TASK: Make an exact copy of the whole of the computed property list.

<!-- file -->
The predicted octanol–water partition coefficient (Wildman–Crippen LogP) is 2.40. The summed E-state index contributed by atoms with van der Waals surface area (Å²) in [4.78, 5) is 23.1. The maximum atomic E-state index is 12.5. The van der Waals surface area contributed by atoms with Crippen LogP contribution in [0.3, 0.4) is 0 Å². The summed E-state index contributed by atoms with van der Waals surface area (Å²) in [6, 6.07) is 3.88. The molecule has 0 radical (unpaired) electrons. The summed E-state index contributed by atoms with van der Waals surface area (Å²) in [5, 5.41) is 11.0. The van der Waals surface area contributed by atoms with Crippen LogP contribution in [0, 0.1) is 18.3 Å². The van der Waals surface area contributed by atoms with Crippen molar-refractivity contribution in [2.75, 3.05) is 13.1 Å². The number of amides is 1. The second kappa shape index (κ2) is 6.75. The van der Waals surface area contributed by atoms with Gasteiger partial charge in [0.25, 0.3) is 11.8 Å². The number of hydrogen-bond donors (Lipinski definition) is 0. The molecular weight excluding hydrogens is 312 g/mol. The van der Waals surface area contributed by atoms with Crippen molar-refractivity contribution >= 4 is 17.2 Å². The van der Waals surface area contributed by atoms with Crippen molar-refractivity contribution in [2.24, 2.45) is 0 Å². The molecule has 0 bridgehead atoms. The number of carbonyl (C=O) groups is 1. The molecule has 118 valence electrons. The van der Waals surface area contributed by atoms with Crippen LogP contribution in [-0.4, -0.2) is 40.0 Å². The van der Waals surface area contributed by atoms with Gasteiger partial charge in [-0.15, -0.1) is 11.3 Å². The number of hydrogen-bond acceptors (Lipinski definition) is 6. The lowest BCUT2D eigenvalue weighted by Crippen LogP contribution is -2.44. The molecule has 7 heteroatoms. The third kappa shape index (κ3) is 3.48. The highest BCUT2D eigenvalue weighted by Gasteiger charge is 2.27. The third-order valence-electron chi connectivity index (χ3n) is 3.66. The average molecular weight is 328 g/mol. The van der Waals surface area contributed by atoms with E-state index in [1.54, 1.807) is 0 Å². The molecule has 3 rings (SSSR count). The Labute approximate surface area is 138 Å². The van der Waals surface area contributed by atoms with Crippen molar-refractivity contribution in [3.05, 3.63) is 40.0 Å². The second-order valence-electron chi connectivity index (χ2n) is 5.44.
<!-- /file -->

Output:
The predicted octanol–water partition coefficient (Wildman–Crippen LogP) is 2.40. The summed E-state index contributed by atoms with van der Waals surface area (Å²) in [4.78, 5) is 23.1. The maximum atomic E-state index is 12.5. The van der Waals surface area contributed by atoms with Crippen LogP contribution in [0.3, 0.4) is 0 Å². The summed E-state index contributed by atoms with van der Waals surface area (Å²) in [6, 6.07) is 3.88. The molecule has 0 radical (unpaired) electrons. The summed E-state index contributed by atoms with van der Waals surface area (Å²) in [5, 5.41) is 11.0. The van der Waals surface area contributed by atoms with Crippen LogP contribution in [0, 0.1) is 18.3 Å². The van der Waals surface area contributed by atoms with Crippen molar-refractivity contribution in [2.75, 3.05) is 13.1 Å². The number of amides is 1. The second kappa shape index (κ2) is 6.75. The van der Waals surface area contributed by atoms with Gasteiger partial charge in [0.25, 0.3) is 11.8 Å². The number of hydrogen-bond donors (Lipinski definition) is 0. The molecular weight excluding hydrogens is 312 g/mol. The van der Waals surface area contributed by atoms with Crippen molar-refractivity contribution >= 4 is 17.2 Å². The van der Waals surface area contributed by atoms with Crippen molar-refractivity contribution in [2.24, 2.45) is 0 Å². The molecule has 0 bridgehead atoms. The number of carbonyl (C=O) groups is 1. The molecule has 118 valence electrons. The van der Waals surface area contributed by atoms with Crippen LogP contribution in [-0.4, -0.2) is 40.0 Å². The van der Waals surface area contributed by atoms with Gasteiger partial charge in [-0.15, -0.1) is 11.3 Å². The number of hydrogen-bond acceptors (Lipinski definition) is 6. The lowest BCUT2D eigenvalue weighted by Crippen LogP contribution is -2.44. The molecule has 7 heteroatoms. The third kappa shape index (κ3) is 3.48. The highest BCUT2D eigenvalue weighted by Gasteiger charge is 2.27. The third-order valence-electron chi connectivity index (χ3n) is 3.66. The average molecular weight is 328 g/mol. The van der Waals surface area contributed by atoms with E-state index in [1.54, 1.807) is 0 Å². The molecule has 3 rings (SSSR count). The Labute approximate surface area is 138 Å². The van der Waals surface area contributed by atoms with Crippen molar-refractivity contribution in [3.05, 3.63) is 40.0 Å². The second-order valence-electron chi connectivity index (χ2n) is 5.44.